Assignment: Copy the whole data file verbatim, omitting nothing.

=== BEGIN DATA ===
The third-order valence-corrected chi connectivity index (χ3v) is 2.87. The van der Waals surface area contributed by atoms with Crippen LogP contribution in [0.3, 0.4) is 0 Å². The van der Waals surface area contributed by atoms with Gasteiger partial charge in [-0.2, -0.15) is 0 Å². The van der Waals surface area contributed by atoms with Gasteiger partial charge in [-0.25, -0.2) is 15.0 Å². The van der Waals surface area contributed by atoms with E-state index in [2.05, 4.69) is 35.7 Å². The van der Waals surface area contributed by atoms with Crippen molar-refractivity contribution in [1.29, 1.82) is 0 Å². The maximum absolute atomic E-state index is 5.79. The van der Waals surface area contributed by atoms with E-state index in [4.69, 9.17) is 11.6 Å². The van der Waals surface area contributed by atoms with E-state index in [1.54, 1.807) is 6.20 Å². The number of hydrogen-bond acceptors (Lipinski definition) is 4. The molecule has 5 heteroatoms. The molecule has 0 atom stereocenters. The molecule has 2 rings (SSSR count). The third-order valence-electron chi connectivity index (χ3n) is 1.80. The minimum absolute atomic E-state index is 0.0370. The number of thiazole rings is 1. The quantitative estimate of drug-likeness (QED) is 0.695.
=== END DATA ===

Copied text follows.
The third-order valence-corrected chi connectivity index (χ3v) is 2.87. The van der Waals surface area contributed by atoms with Crippen LogP contribution in [0.3, 0.4) is 0 Å². The van der Waals surface area contributed by atoms with Gasteiger partial charge in [-0.2, -0.15) is 0 Å². The van der Waals surface area contributed by atoms with Gasteiger partial charge in [-0.25, -0.2) is 15.0 Å². The van der Waals surface area contributed by atoms with E-state index in [2.05, 4.69) is 35.7 Å². The van der Waals surface area contributed by atoms with Crippen molar-refractivity contribution in [1.29, 1.82) is 0 Å². The maximum absolute atomic E-state index is 5.79. The van der Waals surface area contributed by atoms with E-state index in [4.69, 9.17) is 11.6 Å². The van der Waals surface area contributed by atoms with E-state index in [1.54, 1.807) is 6.20 Å². The number of hydrogen-bond acceptors (Lipinski definition) is 4. The molecule has 5 heteroatoms. The molecule has 0 atom stereocenters. The molecule has 2 rings (SSSR count). The third-order valence-electron chi connectivity index (χ3n) is 1.80. The minimum absolute atomic E-state index is 0.0370. The number of thiazole rings is 1. The quantitative estimate of drug-likeness (QED) is 0.695.